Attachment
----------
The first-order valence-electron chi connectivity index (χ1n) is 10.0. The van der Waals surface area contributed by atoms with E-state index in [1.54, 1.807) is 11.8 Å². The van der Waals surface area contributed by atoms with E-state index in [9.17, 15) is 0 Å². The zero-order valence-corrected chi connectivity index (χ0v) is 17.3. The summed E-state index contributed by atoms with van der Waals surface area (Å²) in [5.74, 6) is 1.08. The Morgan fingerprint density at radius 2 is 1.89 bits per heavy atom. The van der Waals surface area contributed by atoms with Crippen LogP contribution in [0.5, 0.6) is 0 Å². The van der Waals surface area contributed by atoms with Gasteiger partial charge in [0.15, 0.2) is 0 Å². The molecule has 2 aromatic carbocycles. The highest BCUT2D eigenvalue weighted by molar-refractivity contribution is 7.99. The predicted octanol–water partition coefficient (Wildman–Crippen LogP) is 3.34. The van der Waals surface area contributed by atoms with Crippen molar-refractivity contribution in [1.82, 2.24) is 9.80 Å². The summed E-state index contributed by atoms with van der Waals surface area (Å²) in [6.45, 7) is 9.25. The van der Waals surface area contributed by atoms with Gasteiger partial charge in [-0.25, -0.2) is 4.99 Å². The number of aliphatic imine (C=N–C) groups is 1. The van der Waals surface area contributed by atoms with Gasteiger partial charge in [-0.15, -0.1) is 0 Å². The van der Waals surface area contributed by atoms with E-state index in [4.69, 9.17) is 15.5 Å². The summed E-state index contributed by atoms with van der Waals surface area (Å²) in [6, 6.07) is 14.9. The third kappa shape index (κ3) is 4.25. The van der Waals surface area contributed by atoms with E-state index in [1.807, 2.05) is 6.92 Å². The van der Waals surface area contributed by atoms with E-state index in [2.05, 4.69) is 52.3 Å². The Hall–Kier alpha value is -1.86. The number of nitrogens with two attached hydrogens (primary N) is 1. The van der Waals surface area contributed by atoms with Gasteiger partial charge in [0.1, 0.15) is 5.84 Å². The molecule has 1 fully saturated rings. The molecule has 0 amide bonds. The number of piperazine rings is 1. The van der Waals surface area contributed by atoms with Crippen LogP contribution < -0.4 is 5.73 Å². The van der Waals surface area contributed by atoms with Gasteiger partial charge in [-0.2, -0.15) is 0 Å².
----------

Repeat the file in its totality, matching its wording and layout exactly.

The first-order valence-electron chi connectivity index (χ1n) is 10.0. The van der Waals surface area contributed by atoms with E-state index in [1.54, 1.807) is 11.8 Å². The van der Waals surface area contributed by atoms with E-state index in [9.17, 15) is 0 Å². The zero-order valence-corrected chi connectivity index (χ0v) is 17.3. The summed E-state index contributed by atoms with van der Waals surface area (Å²) in [5.74, 6) is 1.08. The Morgan fingerprint density at radius 2 is 1.89 bits per heavy atom. The van der Waals surface area contributed by atoms with Crippen LogP contribution in [0.5, 0.6) is 0 Å². The van der Waals surface area contributed by atoms with Gasteiger partial charge in [0.15, 0.2) is 0 Å². The molecule has 2 aromatic carbocycles. The highest BCUT2D eigenvalue weighted by molar-refractivity contribution is 7.99. The predicted octanol–water partition coefficient (Wildman–Crippen LogP) is 3.34. The van der Waals surface area contributed by atoms with Crippen molar-refractivity contribution in [1.82, 2.24) is 9.80 Å². The summed E-state index contributed by atoms with van der Waals surface area (Å²) in [6.45, 7) is 9.25. The van der Waals surface area contributed by atoms with Gasteiger partial charge in [-0.25, -0.2) is 4.99 Å². The number of aliphatic imine (C=N–C) groups is 1. The van der Waals surface area contributed by atoms with Gasteiger partial charge in [-0.15, -0.1) is 0 Å². The van der Waals surface area contributed by atoms with E-state index in [4.69, 9.17) is 15.5 Å². The summed E-state index contributed by atoms with van der Waals surface area (Å²) in [6, 6.07) is 14.9. The third kappa shape index (κ3) is 4.25. The van der Waals surface area contributed by atoms with E-state index in [1.807, 2.05) is 6.92 Å². The van der Waals surface area contributed by atoms with E-state index in [2.05, 4.69) is 52.3 Å². The Hall–Kier alpha value is -1.86. The number of nitrogens with two attached hydrogens (primary N) is 1. The van der Waals surface area contributed by atoms with Gasteiger partial charge in [0.1, 0.15) is 5.84 Å². The molecule has 1 fully saturated rings. The molecule has 0 amide bonds. The number of piperazine rings is 1. The van der Waals surface area contributed by atoms with Crippen LogP contribution < -0.4 is 5.73 Å². The van der Waals surface area contributed by atoms with Gasteiger partial charge in [-0.2, -0.15) is 0 Å².